When all eyes turned to New Orleans, I thought, finally, things will change.
The promotion of Gen. David Petraeus is another ominous sign that the Bush administration may attack Iran.
President Bush is nominating Petraeus, Commanding General of the Multi-National Force in Iraq, to replace Adm. William Fallon as head of Centcom: U.S. Central Command, which oversees the wars in Afghanistan and Iraq.
Fallon was forced to resign last month after his outspoken opposition to an attack on Iran. Petraeus, by contrast, has been heating up the rhetoric against Iran.
“Iran has fueled the violence in a particularly damaging way through its lethal support to the special groups,” Petraeus testified to Congress in early April. Those special groups (meaning, the militias) pose the biggest threat to the United States, he added.
He blamed Iran for the rocket attacks on the Green Zone, and he warned, “We should all watch Iranian actions closely in the weeks and months ahead.”
Petraeus’ boss issued a warning of his own. “The regime in Tehran also has a choice to make,” Bush said on April 10. “If Iran makes the right choice, America will encourage a peaceful relationship between Iran and Iraq. If Iran makes the wrong choice, America will act to protect our interests, and our troops and our Iraqi partners.”
But neither Petraeus nor Bush mentioned the role Iran played in mediating a ceasefire between the Iraqi government and Shiite militias in Basra last month. Rather than blaming Iran, they should have been thanking it.
Bush has also continued to hype Tehran’s nuclear threat. Instead of acknowledging the December 2007 National Intelligence Estimate, which concluded that Iran had suspended its nuclear weapons program, Bush criticized the report. In a March 20 interview with U.S.-funded Radio Farda, which broadcasts into Iran, Bush insisted that President Mahmoud Ahmadinejad’s government seeks “a nuclear weapon to destroy people — some in the Middle East.”
If the run-up to the Iraq War serves as an example, with the administration dismissing facts about Iraq that contradicted its case for regime change, Americans should remain concerned about a possible U.S. strike on Iran.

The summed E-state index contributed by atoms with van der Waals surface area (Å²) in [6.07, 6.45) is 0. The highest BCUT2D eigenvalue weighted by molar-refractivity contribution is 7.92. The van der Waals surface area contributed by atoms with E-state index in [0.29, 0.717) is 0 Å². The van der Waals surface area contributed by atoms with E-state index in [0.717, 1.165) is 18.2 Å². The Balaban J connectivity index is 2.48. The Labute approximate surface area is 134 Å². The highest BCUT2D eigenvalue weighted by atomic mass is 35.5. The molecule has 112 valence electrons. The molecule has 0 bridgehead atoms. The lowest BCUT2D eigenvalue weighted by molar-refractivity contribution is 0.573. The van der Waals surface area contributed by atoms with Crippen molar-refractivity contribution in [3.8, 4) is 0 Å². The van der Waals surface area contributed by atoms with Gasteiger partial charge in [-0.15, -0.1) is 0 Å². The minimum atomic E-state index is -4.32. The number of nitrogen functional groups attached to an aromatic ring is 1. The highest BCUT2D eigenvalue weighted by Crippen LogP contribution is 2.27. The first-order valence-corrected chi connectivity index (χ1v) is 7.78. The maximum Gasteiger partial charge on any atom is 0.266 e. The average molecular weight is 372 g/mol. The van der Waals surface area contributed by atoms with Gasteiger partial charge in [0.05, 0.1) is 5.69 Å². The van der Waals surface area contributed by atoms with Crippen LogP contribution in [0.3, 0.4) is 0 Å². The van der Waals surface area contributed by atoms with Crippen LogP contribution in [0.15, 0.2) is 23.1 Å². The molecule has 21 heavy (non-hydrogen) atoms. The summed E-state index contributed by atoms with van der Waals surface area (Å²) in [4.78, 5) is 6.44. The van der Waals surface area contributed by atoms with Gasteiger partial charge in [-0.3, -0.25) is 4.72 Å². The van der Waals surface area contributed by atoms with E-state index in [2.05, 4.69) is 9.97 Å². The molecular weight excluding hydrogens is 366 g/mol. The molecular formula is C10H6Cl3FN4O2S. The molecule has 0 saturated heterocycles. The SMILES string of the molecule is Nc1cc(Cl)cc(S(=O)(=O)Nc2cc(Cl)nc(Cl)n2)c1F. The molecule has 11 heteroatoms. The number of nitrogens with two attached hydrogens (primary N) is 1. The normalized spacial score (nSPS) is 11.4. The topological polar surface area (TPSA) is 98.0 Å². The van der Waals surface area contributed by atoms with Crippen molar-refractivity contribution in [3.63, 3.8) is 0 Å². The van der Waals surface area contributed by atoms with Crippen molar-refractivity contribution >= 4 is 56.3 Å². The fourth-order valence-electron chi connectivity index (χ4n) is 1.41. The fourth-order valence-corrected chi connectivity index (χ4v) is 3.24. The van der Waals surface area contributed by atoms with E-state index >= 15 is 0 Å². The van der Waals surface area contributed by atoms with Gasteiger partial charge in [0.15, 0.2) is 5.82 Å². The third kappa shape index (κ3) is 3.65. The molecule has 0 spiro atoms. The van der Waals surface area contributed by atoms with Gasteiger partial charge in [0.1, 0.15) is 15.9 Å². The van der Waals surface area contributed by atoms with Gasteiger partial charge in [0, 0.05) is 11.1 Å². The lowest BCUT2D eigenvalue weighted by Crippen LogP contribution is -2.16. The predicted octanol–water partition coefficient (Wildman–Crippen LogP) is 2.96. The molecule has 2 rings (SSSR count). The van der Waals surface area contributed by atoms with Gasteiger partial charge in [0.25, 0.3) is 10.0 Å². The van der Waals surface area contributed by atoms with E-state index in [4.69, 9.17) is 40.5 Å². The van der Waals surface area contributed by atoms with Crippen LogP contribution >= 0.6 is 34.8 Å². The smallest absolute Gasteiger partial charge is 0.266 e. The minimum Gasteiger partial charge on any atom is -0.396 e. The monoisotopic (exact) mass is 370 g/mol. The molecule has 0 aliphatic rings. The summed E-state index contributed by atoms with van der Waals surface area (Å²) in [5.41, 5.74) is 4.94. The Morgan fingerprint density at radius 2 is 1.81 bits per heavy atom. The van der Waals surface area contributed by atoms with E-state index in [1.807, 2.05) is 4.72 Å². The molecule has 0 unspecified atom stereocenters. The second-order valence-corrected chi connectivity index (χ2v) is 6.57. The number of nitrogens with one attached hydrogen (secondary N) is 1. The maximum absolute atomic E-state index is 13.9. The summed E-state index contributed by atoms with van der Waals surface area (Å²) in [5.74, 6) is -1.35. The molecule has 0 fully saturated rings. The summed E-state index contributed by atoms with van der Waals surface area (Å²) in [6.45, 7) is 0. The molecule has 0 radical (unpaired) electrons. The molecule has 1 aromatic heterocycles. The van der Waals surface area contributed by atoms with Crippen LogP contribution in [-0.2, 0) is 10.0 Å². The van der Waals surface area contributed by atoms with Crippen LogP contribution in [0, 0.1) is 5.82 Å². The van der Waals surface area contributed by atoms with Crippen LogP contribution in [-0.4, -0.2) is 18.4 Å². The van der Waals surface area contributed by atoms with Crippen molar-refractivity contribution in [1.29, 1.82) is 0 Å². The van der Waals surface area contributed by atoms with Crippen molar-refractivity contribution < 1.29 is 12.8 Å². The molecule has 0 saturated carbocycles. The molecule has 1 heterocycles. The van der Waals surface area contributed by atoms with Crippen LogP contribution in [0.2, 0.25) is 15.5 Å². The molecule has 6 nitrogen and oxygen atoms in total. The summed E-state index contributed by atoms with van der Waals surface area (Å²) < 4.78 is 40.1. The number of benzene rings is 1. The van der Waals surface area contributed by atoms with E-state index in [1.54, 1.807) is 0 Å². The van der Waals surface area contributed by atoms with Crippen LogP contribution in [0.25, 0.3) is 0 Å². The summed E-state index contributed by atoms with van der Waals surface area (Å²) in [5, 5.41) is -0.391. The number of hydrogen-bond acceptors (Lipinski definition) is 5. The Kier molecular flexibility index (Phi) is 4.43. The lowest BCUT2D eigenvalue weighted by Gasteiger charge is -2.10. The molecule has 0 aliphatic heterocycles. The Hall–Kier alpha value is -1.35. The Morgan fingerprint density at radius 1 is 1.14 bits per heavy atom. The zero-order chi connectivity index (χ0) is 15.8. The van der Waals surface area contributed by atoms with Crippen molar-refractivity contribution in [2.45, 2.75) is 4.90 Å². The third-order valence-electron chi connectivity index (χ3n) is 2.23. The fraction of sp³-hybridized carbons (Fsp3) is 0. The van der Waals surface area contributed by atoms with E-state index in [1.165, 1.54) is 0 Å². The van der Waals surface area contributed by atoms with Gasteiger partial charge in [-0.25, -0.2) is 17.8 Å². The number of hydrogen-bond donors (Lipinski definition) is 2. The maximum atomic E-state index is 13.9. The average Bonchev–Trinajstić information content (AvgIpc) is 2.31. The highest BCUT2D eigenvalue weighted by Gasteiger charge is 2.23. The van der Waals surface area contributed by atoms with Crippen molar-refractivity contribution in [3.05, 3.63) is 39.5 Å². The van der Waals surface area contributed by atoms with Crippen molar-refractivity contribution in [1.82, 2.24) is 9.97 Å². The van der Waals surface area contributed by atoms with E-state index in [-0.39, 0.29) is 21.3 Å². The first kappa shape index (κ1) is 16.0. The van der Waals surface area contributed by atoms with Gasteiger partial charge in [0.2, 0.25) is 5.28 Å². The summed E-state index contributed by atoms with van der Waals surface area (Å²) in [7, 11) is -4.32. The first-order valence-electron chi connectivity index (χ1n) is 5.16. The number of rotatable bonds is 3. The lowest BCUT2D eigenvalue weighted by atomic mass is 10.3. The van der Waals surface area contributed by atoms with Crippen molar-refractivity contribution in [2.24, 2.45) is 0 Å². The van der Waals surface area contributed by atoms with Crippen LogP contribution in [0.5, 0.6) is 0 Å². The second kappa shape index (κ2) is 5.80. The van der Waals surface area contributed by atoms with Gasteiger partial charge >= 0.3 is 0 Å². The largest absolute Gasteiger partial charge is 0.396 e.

Bush could justify an attack on Iran’s military or nuclear facilities by claiming to protect U.S. troops in Iraq against Shiite militias with links to Tehran. Iran could retaliate by not only threatening those troops, but also by inspiring Hezbollah in Lebanon to mobilize jihadists against Israel and the United States.
The United States cannot afford to be bogged down in another war. The projected cost of the Iraq War has reached $3 trillion. To date, more than 4,000 Americans have been killed there.
Meanwhile, Afghanistan remains unstable, and any attack by the United States on Iran would distract the Pentagon from its task of controlling Afghanistan and tracking down Osama bin Laden.
Such an attack would also inflame anti-American sentiment throughout the Muslim world. Already, according to a recent Arab Public Opinion poll, 83 percent of those polled in Saudi Arabia, Egypt, Jordan, Lebanon, Morocco and the United Arab Emirates hold an unfavorable view of the United States.
A more constructive U.S. posture should elevate diplomacy and negotiations with Iran. Bush, along with the current presidential aspirants, should review the Iraq Study Group’s recommendations.
Here’s one worth testing out: The United States should “engage directly” with Iran to “obtain their commitment to constructive policies toward Iraq and other regional issues.”
The alternative is just too hazardous.
Farrah Hassen, a Syrian-American, is the Carol Jean and Edward F. Newman Fellow of the Institute for Policy Studies in Washington, D.C. She can be reached at firstname.lastname@example.org.